Engage in relationship-building strategies immediately. Use strong interpersonal communication skills. Start with a smile (on your face and in your voice and words) and a professional greeting when meeting customers face-to-face, over the telephone or in an email. If something goes wrong, immediately start on a course of service recovery with a sincere apology and taking steps to “make the customer whole” again with any appropriate compensation.

Source: Please Every Customer: Delivering Stellar Customer Service across Cultures, Lucas. R.W., McGraw-Hill Professional, New York, NY (2011).
Bob Lucas B.S., M.A., M.A, CPLP is principal in Robert W. Lucas Enterprises, Inc and an internationally-known author and learning and performance professional. He has written and contributed to thirty-one books and compilations. He regularly conducts creative training, train-the-trainer, customer service, interpersonal communication and management, and supervisory skills workshops. Learn more about Bob and his organization at and follow his blogs at,, and Like Bob at

Importance of a Positive Attitude in a Service Culture

Importance of a Positive Attitude in a Service Culture

Ever thought about the word attitude? Some say that attitude is everything. If yours is positive, then you likely succeed and are happy. If it is negative, chances are you find yourself feeling depressed and constantly dealing with stressful situations or confrontations with others.

Importance of a Positive Attitude in a Service Culture - See more at:

Look at it this way, a positive attitude can allow you to give 100% in your daily efforts. Don’t believe it? The American English alphabet has twenty-six letters in it. Go through the alphabet and identify the numeric placement for each letter in the alphabet, then add those numbers together to see what you get. I’ll make it easy for you: A = 1; T = 20; T = 20; I = 9; T = 20; U = 21; D = 4; E =5. Total = 100!

Everyone has a “bad” day now and then at work. With all the pressures of the economy, family, health and other things that can surface in your life, it is no wonder that you would sometimes rather stay in bed and pull the covers over your head rather than go to work. Unfortunately, most people are not independently wealthy or in a position to do that.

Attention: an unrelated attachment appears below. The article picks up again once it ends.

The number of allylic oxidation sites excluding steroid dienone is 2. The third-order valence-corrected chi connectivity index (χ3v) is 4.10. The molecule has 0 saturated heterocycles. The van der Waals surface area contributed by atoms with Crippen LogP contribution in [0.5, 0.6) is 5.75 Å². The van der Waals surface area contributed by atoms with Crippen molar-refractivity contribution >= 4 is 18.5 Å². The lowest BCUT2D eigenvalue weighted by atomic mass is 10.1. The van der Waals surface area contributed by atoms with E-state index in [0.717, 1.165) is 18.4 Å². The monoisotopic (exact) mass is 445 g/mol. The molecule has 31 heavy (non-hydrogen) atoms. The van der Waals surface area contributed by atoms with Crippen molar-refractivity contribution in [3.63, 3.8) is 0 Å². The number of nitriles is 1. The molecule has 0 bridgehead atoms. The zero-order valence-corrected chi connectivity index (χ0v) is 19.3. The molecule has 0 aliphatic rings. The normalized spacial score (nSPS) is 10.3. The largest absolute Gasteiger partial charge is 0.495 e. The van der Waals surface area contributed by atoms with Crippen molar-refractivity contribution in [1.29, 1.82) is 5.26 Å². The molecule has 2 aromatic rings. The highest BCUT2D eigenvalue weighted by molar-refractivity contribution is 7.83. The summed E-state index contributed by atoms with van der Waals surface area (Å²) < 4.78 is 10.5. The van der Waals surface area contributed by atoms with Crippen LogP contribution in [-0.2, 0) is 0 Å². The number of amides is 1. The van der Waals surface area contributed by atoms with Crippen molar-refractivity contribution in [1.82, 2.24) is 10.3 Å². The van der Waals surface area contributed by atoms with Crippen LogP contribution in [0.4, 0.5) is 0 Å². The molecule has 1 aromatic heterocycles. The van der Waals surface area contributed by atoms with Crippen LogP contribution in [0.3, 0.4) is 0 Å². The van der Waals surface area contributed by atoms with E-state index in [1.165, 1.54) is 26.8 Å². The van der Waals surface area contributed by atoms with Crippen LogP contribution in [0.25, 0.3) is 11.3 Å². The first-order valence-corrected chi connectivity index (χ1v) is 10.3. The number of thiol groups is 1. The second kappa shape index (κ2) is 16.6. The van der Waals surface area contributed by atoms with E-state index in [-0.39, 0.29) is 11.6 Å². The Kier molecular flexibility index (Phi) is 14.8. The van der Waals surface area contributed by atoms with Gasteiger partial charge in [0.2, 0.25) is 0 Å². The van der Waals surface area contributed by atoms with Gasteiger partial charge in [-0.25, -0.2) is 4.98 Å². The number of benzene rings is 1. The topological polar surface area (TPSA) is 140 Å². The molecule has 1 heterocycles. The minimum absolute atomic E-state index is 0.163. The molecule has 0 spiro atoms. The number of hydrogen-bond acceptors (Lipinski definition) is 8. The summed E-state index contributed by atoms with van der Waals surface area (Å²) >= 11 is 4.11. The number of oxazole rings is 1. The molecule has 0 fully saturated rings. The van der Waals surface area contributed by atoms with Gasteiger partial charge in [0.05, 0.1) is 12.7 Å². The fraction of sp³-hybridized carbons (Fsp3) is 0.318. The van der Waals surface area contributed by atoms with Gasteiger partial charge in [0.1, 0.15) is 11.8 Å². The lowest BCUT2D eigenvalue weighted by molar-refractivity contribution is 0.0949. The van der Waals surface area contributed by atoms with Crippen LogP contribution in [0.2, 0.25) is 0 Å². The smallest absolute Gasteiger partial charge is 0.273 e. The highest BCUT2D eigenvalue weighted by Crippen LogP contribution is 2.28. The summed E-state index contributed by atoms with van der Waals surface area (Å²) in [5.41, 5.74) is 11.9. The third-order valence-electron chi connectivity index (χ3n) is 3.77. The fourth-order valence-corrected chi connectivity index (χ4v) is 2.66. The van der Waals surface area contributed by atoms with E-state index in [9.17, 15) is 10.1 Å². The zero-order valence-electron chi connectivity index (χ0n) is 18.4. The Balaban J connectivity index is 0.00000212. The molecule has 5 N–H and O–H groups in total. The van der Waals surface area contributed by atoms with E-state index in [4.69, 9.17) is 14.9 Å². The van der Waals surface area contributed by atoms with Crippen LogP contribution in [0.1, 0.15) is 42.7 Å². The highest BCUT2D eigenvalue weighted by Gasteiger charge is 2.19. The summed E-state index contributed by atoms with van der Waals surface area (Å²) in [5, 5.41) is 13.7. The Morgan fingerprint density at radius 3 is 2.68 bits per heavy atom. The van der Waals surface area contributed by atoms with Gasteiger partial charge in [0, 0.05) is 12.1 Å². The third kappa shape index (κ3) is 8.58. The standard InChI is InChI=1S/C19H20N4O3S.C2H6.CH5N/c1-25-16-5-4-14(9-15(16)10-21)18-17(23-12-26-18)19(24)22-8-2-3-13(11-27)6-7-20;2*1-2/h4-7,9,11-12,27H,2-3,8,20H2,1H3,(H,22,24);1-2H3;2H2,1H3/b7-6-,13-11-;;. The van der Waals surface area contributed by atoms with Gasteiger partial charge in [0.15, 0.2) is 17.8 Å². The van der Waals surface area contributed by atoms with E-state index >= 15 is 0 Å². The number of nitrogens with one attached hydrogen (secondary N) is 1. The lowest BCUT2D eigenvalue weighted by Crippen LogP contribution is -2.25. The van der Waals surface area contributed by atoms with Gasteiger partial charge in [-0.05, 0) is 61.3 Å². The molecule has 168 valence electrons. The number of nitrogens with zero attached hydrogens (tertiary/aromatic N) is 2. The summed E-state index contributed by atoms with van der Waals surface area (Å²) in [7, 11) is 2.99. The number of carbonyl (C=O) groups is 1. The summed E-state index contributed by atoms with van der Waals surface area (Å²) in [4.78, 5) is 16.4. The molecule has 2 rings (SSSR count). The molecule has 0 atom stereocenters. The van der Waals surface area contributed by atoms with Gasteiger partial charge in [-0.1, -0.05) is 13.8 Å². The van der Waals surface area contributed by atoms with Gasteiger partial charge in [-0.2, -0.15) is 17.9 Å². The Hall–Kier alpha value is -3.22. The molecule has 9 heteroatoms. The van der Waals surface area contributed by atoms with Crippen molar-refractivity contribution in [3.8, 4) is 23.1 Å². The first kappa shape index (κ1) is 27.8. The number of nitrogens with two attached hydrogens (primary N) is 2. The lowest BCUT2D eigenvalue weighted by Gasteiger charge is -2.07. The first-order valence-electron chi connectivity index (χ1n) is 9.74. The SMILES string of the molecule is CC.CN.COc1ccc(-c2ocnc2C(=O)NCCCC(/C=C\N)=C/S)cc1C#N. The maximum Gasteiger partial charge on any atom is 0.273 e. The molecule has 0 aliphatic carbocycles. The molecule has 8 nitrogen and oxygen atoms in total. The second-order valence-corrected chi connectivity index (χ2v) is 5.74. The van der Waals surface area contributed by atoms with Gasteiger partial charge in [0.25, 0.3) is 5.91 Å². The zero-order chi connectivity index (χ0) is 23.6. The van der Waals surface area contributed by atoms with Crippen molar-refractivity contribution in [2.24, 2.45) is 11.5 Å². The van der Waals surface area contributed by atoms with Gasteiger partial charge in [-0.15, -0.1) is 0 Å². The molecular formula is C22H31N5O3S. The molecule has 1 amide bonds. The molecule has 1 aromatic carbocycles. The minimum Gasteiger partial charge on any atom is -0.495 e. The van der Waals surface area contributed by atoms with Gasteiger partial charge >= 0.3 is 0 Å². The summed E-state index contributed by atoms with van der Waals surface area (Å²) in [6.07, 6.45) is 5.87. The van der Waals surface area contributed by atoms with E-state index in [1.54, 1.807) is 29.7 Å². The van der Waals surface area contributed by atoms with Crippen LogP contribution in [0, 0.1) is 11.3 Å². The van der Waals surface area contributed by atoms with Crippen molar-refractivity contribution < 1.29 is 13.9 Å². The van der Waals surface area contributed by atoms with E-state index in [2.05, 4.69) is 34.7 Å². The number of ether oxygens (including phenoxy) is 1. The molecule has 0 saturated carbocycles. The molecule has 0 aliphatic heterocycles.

Once you get to work, it is important that you try to put personal or other issues that might be negatively impacting you aside and give 100% effort to your job, employer and customers. After all, those are the elements that allow you to get paid and have opportunities in life.

The bottom line is that your customers deserve nothing less than a 100% positive attitude from you and others in your organization. By creating a customer-centric environment in which you and your peers focus on identifying and satisfying customer needs, wants and expectations, the chance of everyone succeeding increases. Additionally, providing the best customer service possible can lead to increased brand loyalty from your customers.

Learn About Robert C. Lucas – author of the Importance of a Positive Attitude in a Service Culture blog article

Bob Lucas has been a trainer, presenter, customer service expert, and adult educator for over four decades. He has written hundreds of articles on training, writing, self-publishing, and workplace learning skills and issues. He is also an award-winning author who has written thirty-seven books on topics such as, writing, relationships, customer service, brain-based learning, and creative training strategies, interpersonal communication, diversity, and supervisory skills. Additionally, he has contributed articles, chapters, and activities to eighteen compilation books. Bob retired from the U.S. Marine Corps in 1991 after twenty-two years of active and reserve service.

Make Money Writing Books: Proven Profit Making Strategies for Authors by Robert W. Lucas at

The key to successfully making money as an author and/or self-publisher is to brand yourself and your company and to make yourself and your book(s) a household name. Part of this is face-to-face interaction with people at trade shows, library events, book readings, book store signings, blogging or guest blogging on a topic related to their book(s). Another strategy involves writing articles and other materials that show up online and are found when people search for a given topic related to a topic about which the author has written.

If you need help building an author platform, branding yourself and your book(s) or generating recognition for what you do, Make Money Writing Books will help. Bob’s popular book addresses a multitude of ideas and strategies that you can use to help sell more books and create residual and passive income streams. The tips outlined in the book are focused to help authors but apply to virtually any professional trying to increase personal and product recognition and visibility.